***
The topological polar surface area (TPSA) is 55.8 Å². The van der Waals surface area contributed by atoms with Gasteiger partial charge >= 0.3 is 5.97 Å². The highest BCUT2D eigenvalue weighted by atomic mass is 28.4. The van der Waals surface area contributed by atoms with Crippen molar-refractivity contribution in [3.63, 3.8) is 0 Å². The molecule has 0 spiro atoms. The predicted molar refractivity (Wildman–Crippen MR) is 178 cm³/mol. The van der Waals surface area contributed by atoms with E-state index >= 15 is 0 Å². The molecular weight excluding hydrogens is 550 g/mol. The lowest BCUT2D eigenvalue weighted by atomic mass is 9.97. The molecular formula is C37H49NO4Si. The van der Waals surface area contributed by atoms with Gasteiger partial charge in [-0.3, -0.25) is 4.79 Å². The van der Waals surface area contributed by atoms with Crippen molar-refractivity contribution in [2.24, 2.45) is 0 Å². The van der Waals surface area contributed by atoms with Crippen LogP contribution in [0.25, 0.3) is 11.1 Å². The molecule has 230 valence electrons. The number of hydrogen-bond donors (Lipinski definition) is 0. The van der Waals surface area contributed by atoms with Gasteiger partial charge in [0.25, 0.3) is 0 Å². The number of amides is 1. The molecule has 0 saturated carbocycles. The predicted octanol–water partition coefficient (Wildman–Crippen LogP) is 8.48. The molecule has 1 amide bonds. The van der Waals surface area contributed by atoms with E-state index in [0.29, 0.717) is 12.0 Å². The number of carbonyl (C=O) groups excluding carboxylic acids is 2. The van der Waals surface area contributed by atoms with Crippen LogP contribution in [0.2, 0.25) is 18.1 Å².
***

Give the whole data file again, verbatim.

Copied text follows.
The topological polar surface area (TPSA) is 55.8 Å². The van der Waals surface area contributed by atoms with Gasteiger partial charge >= 0.3 is 5.97 Å². The highest BCUT2D eigenvalue weighted by atomic mass is 28.4. The van der Waals surface area contributed by atoms with Crippen molar-refractivity contribution in [3.63, 3.8) is 0 Å². The molecule has 0 spiro atoms. The predicted molar refractivity (Wildman–Crippen MR) is 178 cm³/mol. The van der Waals surface area contributed by atoms with E-state index >= 15 is 0 Å². The molecular weight excluding hydrogens is 550 g/mol. The lowest BCUT2D eigenvalue weighted by atomic mass is 9.97. The molecular formula is C37H49NO4Si. The van der Waals surface area contributed by atoms with Gasteiger partial charge in [-0.3, -0.25) is 4.79 Å². The van der Waals surface area contributed by atoms with Crippen molar-refractivity contribution in [2.24, 2.45) is 0 Å². The van der Waals surface area contributed by atoms with Crippen LogP contribution in [0.25, 0.3) is 11.1 Å². The molecule has 230 valence electrons. The number of hydrogen-bond donors (Lipinski definition) is 0. The van der Waals surface area contributed by atoms with Gasteiger partial charge in [0.25, 0.3) is 0 Å². The number of amides is 1. The molecule has 0 saturated carbocycles. The predicted octanol–water partition coefficient (Wildman–Crippen LogP) is 8.48. The molecule has 1 amide bonds. The van der Waals surface area contributed by atoms with E-state index in [0.29, 0.717) is 12.0 Å². The number of carbonyl (C=O) groups excluding carboxylic acids is 2. The van der Waals surface area contributed by atoms with Crippen LogP contribution in [0.2, 0.25) is 18.1 Å².